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Wind power incentives: What works?

Adam Campbell
via Flickr
For wind developers, the grass is way greener on the Canadian side of the Peace Bridge.

A recent report from the agency that monitors New York’s electric grid says the state can quintuple the amount of wind power pulsing through the system by 2018. But wind developers say the chances of hitting that mark are slim. Should the government offer more incentives to meet its renewable energy goals?


If you want to build a wind farm in New York state, a good place to start is with Robert Burgdorf.

“Developing a wind project is not for the faint of heart to begin with,” says Burgdorf. “But New York is particularly difficult.”

Burgdorf is lawyer at Nixon Peabody, a law firm that has worked on several-dozen large scale wind projects, mostly in the Northeast.

Burgdorf’s biggest challenge is navigating the dozen or so federal, state and local agencies that his clients have to go through to get their turbines spinning.

But after regulatory hurdles, the marketplace comes in a close second.

Federal and state incentives for alternative energy do exist. New York has a goal of getting 30 percent of its electricity from renewable sources by 2015. The state is currently at 22 percent, but only 1 percent is from wind. (Hydropower accounts for 19 percent of New York’s renewable energy portfolio.)

Last spring, the New York State Energy Research and Development Authority (NYSERDA) handed out $200 million in state funding, some of which went to large-scale wind farms.

But wind companies eyeing development in New York say the pot’s not sweet enough. Developers want assurances that they can make money once the wind farms are built.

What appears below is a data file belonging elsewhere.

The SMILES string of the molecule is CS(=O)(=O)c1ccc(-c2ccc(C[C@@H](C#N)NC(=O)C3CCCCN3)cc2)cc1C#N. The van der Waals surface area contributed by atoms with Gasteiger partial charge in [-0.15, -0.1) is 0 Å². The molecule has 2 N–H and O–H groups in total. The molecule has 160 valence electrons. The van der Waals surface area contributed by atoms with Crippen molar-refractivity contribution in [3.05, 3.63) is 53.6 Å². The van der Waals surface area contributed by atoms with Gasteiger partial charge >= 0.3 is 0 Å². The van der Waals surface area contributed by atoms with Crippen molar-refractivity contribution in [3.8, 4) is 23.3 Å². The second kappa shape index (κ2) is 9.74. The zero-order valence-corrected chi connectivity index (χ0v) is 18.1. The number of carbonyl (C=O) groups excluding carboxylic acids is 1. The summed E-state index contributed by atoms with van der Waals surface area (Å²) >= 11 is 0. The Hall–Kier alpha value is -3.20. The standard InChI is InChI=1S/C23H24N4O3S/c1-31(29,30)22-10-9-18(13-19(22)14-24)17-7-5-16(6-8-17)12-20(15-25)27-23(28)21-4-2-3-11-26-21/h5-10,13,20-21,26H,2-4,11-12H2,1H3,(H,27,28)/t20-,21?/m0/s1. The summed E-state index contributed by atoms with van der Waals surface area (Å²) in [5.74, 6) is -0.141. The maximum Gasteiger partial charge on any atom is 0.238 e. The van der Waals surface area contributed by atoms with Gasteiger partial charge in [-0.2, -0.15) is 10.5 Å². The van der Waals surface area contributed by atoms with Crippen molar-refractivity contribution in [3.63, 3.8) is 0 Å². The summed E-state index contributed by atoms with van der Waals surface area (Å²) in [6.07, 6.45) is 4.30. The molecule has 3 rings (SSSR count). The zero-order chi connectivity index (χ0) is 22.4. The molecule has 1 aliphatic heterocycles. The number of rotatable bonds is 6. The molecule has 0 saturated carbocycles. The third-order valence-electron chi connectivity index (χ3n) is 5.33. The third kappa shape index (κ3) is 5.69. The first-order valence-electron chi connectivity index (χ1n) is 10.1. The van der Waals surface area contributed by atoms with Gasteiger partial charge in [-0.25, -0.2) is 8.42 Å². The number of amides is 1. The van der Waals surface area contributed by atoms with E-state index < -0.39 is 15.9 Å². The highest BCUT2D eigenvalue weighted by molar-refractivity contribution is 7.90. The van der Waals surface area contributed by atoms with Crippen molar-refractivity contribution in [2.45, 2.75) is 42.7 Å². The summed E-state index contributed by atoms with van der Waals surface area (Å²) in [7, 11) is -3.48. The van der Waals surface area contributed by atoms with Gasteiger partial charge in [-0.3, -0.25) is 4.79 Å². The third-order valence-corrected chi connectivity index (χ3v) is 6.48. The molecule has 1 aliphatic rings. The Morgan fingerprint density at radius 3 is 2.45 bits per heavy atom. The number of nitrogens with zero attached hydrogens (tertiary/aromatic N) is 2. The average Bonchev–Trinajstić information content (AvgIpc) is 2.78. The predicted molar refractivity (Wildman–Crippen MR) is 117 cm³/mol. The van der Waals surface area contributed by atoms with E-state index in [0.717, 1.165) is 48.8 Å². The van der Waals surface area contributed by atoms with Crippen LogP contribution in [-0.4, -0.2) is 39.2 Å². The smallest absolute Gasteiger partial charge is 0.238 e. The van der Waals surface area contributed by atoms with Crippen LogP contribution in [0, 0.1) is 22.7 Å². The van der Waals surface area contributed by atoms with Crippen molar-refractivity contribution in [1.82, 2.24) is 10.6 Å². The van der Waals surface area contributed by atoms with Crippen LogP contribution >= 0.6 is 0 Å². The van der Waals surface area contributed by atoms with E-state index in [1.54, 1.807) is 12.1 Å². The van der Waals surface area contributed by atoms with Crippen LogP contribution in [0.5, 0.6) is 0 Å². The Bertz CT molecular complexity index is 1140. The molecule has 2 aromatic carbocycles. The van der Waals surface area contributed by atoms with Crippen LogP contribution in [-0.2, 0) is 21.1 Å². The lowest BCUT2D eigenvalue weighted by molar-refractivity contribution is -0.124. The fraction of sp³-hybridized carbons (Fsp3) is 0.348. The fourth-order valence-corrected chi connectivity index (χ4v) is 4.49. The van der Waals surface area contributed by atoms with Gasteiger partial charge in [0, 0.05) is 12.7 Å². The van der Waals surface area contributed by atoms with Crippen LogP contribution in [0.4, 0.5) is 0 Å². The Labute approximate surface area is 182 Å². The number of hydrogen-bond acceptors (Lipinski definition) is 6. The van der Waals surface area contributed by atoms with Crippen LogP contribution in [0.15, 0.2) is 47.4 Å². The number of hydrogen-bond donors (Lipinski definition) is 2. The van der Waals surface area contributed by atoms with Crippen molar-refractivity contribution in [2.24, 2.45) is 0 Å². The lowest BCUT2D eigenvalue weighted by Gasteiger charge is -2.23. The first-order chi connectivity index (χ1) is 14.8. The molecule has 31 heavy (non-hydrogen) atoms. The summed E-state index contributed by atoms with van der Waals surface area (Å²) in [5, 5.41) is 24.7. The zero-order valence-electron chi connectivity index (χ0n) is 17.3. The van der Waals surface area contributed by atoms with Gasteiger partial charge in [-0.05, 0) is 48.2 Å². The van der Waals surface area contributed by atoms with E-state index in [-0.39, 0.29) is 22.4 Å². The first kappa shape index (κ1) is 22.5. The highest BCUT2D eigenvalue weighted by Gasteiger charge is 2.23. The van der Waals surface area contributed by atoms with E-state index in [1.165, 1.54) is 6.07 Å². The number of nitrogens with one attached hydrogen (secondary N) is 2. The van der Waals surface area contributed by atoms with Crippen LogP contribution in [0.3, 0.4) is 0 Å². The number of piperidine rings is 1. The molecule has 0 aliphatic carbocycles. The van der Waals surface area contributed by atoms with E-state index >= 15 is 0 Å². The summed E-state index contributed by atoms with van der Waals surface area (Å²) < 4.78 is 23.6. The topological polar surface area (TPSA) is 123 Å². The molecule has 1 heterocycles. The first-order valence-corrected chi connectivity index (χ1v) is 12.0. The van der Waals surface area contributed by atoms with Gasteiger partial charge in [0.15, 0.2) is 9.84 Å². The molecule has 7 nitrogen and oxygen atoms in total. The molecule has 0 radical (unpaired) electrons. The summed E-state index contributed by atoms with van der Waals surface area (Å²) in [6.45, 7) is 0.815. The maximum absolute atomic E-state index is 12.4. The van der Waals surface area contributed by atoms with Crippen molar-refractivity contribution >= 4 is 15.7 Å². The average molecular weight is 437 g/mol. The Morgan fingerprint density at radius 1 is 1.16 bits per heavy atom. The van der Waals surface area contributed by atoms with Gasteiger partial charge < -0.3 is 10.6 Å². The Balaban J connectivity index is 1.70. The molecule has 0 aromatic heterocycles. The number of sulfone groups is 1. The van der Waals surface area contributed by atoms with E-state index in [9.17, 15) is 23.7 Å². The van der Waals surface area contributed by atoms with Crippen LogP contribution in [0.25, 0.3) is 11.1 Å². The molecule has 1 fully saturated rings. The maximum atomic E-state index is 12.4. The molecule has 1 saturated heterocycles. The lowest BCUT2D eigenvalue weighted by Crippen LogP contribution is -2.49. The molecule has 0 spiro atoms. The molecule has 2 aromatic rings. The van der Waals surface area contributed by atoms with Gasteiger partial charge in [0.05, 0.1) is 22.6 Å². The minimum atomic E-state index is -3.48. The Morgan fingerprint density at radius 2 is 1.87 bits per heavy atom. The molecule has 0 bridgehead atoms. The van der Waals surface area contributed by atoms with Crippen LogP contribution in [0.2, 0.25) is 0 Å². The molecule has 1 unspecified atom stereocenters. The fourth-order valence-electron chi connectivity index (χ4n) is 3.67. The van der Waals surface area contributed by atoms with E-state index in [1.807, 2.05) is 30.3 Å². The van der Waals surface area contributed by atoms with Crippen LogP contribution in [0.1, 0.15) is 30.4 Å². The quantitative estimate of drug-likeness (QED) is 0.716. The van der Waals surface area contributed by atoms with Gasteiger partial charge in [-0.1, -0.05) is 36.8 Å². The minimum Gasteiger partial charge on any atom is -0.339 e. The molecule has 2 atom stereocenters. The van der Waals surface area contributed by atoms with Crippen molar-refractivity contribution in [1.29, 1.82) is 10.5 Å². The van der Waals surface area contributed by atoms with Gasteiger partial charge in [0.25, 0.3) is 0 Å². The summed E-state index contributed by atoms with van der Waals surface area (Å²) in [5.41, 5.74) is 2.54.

Otherwise, lawyer Burgdorf says, the state’s lofty renewable energy goals may remain out of reach.

“What the developer is looking for is price certainty,” Burgdorf says. “And in Canada, for instance, they have this feed-in tariff where the developer knows they will get X dollars per megawatt hour for a certain period of time. From that they can model the finances, they can know whether the project is going to be successful and they know they can get financing.”

Ontario’s program is one year old, and so far it’s been met with both praise and controversy.

The set price the province pays wind developers is more than two times the wholesale rate for electricity, and the wind farms get a 20 year contract with the government.

Jim MacDougall, manager of the feed-in tariff program at the Ontario Power Authority, says the program is meeting the province’s policy objectives.

“We’re getting the economic stimulus and the job creation that the government tried to put in place as a result of introducing a feed-in tariff in the province,” says MacDougall.

Experts say feed-in tariffs are good at stirring up interest and getting projects moving. In Ontario, wind developers flooded the power authority with applications, in the end offering three times more wind wattage than what the province could handle.

But feed-in tariffs don’t come without cost. Sandip Sen is the head of Citigroup’s Global Alternative Energy Group.

“You’ll either pay for it in the form of higher taxes because the government will need to at some point pay back its debt,” says Sen. “Or you’ll pay for it in the form of higher power prices.”

Sen says the Northeast is one of the toughest markets for wind power. For now, he says, developers on this side of the border do need the help.

Two of the biggest challenges in New York are geography and permitting, according to Sen. But economic factors are also working against wind development.

According to Sen, the down economy means that the price of power is low, making wind projects relatively more expensive.

“The revenue line item for a wind project or renewable energy project at this point is facing headwinds,” says Sen.

According to Sen, it’s federal policies that are driving alternative energy development these days. A key grant program that pays up to 30 percent of the cost of a wind project is set to expire at the end of the year.

The future of that program is uncertain.

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WXXI/Finger Lakes reporter for the Innovation Trail.
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